In this three-part series, SearchSAP.com site expert Jon Reed analyzes the news from Sapphire to determine the state of the popular SAP skills. In part 1, he looked at skills that will be in demand in the future, and in part 2 he revealed which skills are hot right now.
In the final installment, Reed looks at the SAP skills that have seen their best days and are not looking good for future consulting opportunities.
SAP skills of the past
Bread-and-butter ABAP is on the way out. Bread-and-butter batch data conversion/report generation ABAP is on the way out. Object-oriented ABAP, mixed with Java-flavored tools, is the SAP development skill set of the future.
"Goodbye to Basis." Basis is giving way to NetWeaver. The skills transition from Basis to NetWeaver is not as difficult as on the development side.
EDI is out, XML is in. There's still some EDI (electronic data interface) work to be done for companies entrenched in the infrastructure, but for everyone else it's about SOA/XML/Internet-based B2B transactions. EDI skills are no longer a coveted part of the technical skill set for most consultants.
Business Suite products have a questionable future, especially APO. This may be the most controversial statement in this piece, given that the Business Suite is still a major part of what SAP is pushing. And we won't know the ultimate fate of the Business Suite for a few more years -- when the bulk of the core upgrades are done and companies look more closely at how they might want to "extend" their functionality.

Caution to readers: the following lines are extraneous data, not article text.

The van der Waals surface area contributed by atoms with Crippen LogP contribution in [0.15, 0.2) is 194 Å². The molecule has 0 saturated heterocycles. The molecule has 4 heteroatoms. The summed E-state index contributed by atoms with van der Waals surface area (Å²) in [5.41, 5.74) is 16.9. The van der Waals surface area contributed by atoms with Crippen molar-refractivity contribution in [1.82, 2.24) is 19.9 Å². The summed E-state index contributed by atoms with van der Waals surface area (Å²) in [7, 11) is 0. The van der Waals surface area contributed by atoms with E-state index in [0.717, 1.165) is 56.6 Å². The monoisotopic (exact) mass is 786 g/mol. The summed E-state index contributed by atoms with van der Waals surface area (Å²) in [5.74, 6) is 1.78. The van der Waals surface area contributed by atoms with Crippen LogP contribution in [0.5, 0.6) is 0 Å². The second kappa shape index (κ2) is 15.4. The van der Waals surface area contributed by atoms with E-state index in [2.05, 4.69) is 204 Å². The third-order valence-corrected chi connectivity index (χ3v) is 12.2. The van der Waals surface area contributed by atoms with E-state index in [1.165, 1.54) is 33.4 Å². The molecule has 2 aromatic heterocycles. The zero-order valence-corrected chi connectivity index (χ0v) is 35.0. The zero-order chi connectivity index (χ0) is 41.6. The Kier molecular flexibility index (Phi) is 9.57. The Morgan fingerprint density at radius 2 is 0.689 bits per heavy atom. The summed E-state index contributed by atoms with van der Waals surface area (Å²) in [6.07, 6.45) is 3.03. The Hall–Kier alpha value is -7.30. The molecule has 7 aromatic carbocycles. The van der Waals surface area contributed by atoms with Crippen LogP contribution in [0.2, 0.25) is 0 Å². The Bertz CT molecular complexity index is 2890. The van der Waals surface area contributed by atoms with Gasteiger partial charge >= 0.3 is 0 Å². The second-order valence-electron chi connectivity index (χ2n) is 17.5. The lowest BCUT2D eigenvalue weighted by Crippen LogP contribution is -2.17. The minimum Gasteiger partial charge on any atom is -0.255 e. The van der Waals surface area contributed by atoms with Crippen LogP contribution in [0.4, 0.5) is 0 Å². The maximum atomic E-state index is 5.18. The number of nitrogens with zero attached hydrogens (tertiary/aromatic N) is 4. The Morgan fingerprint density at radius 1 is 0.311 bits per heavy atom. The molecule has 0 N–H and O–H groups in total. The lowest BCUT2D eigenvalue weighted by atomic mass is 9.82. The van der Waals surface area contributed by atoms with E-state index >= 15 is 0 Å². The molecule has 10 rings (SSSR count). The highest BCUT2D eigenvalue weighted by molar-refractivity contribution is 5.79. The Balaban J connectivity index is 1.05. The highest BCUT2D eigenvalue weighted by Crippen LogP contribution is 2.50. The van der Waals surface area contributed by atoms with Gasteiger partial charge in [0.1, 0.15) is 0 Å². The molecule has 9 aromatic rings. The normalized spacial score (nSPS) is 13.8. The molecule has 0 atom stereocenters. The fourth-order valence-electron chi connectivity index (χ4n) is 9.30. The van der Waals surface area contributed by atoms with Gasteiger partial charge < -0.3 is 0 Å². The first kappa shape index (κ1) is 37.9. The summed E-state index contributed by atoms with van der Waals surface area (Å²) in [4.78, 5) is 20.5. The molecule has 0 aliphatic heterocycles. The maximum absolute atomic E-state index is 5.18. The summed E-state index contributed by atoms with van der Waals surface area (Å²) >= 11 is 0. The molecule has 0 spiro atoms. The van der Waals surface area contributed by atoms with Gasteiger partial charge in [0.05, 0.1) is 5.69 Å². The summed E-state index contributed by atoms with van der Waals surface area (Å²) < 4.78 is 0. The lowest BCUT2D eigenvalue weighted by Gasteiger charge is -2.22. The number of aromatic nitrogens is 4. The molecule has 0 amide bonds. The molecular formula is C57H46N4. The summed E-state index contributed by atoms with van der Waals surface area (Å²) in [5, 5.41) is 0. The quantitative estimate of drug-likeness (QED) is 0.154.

What is the ultimate enterprise software goal? To achieve a fully transparent, demand-driven supply chain that connects the enterprise to all customers and partners. SAP would tell you that the Business Suite is needed to achieve this goal. The question, however, is whether these add-on products will prove to be the key. I think it's possible that companies will avoid the costs of implementing large add-on suites, instead opting for focused xApps they can tack onto particular business processes that they are looking to extend.
I also expect SAP to pull more and more of the so-called "Business Suite" functionality into the core. This has already happened to BW (business warehouse) and SEM (strategic enterprise management), two products entirely pulled into the core. In SAP ERP 2005, SAP seems to be pulling some of the CRM (customer relationship management) and SRM (supplier relationship management) functionality back into the core as well.
This is a good time to acknowledge that APO (advanced planner and optimizer) is not technically the fourth Business Suite product. The formal name for the fourth product is SCM, and, again, many SCM functions are already embedded into the enterprise core. APO remains the flagship product in the SCM suite, even if SAP rarely mentions it by name. The functionality in these products is important, but I wonder whether we will ever see robust consulting markets based on these applications. I see enterprise services and xApps having a major impact on the market for these products.